Laskin et al. (1) investigated the reaction OH + Cl– → OH–+ Cl at surfaces of deliquesced NaCl particles in the laboratory. They estimate that this source of alkalinity, which has not been described previously, is roughly comparable to that of aerosol acidity during daytime and thereby sustains significant S(IV) oxidation by O3 in ambient sea-salt aerosols with implications for the global S cycle and climate. Although the laboratory results are compelling, field observations do not support the inferred importance of this pathway in ambient marine air.
The assessment by Laskin et al. (1) is based on similarities between calculated rates of alkalinity production via this pathway and corresponding rates of aerosol acidification by H2SO4 originating from both S(IV) oxidation within aerosol solutions and direct scavenging from the gas phase. However, measurements of size-resolved NO3– and non-sea-salt SO42– in marine air [see (2–6) and references therein] indicate that, with the exception of high-latitude southern-ocean regions, HNO3, not H2SO4, is typically the dominant source of acidity in sea-salt aerosols. In addition, other acids (including HCl, HCOOH, and CH3COOH) are also present at significant concentrations in polluted and remote marine air [e.g., (6–11)] and contribute to efficient alkalinity titration. Because Laskin et al. either did not consider acidification by acids other than H2SO4 or assumed it to be negligible [note 26 in (1)], the inferred influence of the pathway on S(VI) production was substantially overestimated.
Model calculations that do not consider the proposed mechanism predict that most fresh sea-salt aerosols are acidified within seconds to tens of minutes via incorporation of acids and precursors (6, 8, 12–14); rates of acidification increase with decreasing particle size because of larger surface-to-volume ratios. Simulated pH levels for super-μm size fractions in most regions range from the mid threes to the upper fives. These modeled values are within the range of sea-salt aerosol pHs estimated from direct acidity measurements (5) and from the measured phase partitioning and thermodynamic properties of HCl in both polluted (15) and remote (6) regions. S(IV) oxidation by O3 over this pH range is negligible (8). If, as suggested by Laskin et al. (1), substantial alkalinity were produced in sea salt during daytime by a chemical mechanism not considered in the models, simulated daytime pHs would systematically diverge from measurement-based estimates, particularly under very clean conditions [e.g., (6)]. Such divergence is not evident.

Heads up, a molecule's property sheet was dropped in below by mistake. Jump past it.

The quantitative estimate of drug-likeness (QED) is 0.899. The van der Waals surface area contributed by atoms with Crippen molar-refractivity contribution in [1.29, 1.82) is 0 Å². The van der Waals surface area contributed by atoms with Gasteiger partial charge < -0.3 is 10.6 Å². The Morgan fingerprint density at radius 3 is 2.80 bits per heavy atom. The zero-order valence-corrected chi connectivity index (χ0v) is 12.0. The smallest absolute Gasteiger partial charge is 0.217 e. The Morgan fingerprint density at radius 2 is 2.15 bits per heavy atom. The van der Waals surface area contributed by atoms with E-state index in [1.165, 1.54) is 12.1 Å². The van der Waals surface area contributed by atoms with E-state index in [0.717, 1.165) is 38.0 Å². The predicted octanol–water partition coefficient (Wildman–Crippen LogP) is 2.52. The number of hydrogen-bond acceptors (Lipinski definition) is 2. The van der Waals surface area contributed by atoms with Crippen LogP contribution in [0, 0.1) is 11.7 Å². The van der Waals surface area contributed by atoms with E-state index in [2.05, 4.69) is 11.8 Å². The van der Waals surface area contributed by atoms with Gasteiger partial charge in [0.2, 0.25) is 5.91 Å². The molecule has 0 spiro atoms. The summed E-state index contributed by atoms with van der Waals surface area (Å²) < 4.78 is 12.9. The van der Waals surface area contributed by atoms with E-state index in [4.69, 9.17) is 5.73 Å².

Finally, the phase partitionings of HCOOH and CH3COOH provide useful diagnostics of aerosol pH. Although these acids are infinitely soluble in alkaline solution, thermodynamic properties (16) indicate that they partition almost exclusively in the gas phase in the presence of acidic aerosols. Measurements over the North Atlantic Ocean indicate that virtually all HCOOH and CH3COOH partitions in the gas phase (11); with the exception of one sample collected during a large Saharan dust event, concentrations of dissociated + undissociated HCOO– and CH3COO– in size-resolved aerosols were undetectable (< ∼20 pmol m–3). In addition, we have measured these carboxylic species in several hundred sea-salt size fractions sampled over discrete day and night intervals during onshore flow at Bermuda and Hawaii and in coastal air along the eastern United States (17). The frequency of detectable concentrations was indistinguishable from 0%; no diel variability was observed. These results also indicate no evidence for significant alkalinity production in sea-salt aerosols.
In conclusion, the weight of the available evidence based on measurements, thermodynamic relationships, and model calculations suggests that acids and precursors are present in most marine regions at levels sufficient to rapidly titrate alkalinity and acidify sea-salt aerosols. This evidence is inconsistent with the hypothesis that the proposed OH pathway slows aerosol acidification during daytime and thereby sustains S(IV) oxidation by O3 enough to affect S cycling significantly, except perhaps in very remote marine regions.